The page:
Okay, everyone -- whether you call them matzo balls, matzoh balls, matzah balls or kneidlach, these Jewish soup dumplings are a staple of springtime eating. And, as with any well-loved traditional food, we all have our own opinions about what the "best kind of matzo ball" is. We prefer ours to be fluffy, studded with herbs, swimming in a clear broth with some vegetables and chunks of chicken. But you should know that the floaters vs. sinkers debate still rages on, and that there are people on this earth (like one of our grandfathers) who prefer their matzo balls to be the consistency of a golf ball, with the buoyancy of a depth charge. Although it pains us to say so, he is also right, as there is no bad matzo ball.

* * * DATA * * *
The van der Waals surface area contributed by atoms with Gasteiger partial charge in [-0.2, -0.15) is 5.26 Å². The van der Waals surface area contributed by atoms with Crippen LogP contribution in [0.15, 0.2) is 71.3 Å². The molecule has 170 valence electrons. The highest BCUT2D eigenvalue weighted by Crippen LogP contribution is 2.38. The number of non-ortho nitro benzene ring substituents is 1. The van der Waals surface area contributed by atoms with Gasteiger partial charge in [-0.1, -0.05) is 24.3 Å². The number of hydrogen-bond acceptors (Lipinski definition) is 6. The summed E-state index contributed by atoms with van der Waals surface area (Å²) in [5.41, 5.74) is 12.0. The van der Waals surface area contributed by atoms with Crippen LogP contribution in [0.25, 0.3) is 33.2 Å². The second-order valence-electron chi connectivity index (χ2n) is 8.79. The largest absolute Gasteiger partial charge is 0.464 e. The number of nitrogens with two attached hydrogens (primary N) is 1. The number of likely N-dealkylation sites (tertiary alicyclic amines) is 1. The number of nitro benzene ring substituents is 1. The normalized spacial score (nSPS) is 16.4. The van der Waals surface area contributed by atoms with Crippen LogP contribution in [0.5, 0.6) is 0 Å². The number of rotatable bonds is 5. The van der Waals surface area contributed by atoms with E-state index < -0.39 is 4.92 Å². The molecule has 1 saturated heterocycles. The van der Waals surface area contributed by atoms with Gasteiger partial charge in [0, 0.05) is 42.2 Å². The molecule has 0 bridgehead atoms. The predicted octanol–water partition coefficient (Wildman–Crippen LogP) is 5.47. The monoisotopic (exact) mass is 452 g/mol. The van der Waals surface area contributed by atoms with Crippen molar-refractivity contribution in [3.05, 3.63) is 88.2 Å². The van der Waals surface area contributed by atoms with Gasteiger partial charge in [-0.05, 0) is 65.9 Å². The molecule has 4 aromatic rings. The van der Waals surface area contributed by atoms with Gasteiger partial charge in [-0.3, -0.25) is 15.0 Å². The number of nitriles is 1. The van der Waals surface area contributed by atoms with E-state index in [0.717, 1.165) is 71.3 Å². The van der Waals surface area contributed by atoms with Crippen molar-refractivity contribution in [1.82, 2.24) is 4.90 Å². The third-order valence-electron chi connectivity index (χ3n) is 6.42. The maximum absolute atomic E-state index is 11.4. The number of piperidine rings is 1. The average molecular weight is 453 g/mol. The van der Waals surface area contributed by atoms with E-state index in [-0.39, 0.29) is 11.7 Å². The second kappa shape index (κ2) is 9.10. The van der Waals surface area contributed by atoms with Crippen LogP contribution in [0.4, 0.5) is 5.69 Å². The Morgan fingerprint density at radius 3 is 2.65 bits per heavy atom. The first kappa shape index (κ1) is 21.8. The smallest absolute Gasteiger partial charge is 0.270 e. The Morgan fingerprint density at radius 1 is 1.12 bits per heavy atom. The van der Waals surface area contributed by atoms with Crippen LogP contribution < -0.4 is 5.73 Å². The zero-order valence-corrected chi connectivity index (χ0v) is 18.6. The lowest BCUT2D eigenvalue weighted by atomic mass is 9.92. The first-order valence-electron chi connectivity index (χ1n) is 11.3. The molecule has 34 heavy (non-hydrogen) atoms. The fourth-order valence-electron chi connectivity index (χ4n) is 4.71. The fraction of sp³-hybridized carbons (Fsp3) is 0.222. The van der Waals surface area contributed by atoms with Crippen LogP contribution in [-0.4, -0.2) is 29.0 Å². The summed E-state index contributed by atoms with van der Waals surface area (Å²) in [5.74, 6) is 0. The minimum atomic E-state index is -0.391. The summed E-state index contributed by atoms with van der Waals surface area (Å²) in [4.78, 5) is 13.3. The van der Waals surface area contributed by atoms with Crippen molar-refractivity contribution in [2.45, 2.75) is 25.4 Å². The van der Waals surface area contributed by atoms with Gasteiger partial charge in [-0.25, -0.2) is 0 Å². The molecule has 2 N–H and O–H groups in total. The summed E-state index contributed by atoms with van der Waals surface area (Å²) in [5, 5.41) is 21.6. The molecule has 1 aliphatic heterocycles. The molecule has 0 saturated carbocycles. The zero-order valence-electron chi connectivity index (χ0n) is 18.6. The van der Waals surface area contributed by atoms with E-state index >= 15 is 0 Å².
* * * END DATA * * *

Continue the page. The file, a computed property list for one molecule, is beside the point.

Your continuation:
Any repeat-maker of excellent matzo balls will tell you their own superstitions about how to keep them fluffy or dense -- every trick from adding seltzer to the batter (we say don't) to keeping the lid firmly closed while they cook (we can't decide if this works or not) comes into play. A few tricks we know to be absolutely true: when you're mixing up your dumpling batter, stir just until combined if you want fluffy matzo balls. Over-mixing is a major culprit in rock-hard matzo dumplings. Also, when rolling your batter into balls, don't pack them too much, you want to keep the air in there for floaters.
Although matzo ball soup is traditionally eaten on Passover (on account of, you know, the matzo), we love to eat matzo balls all year long, with seasonally appropriate vegetables chucked into the broth. Until now, we'd only eaten these dumplings in soup -- among the delicious recipes we pulled together for matzo ball soup, you'll also find a recipe for matzo balls that we never would have expected, but obviously need to eat immediately.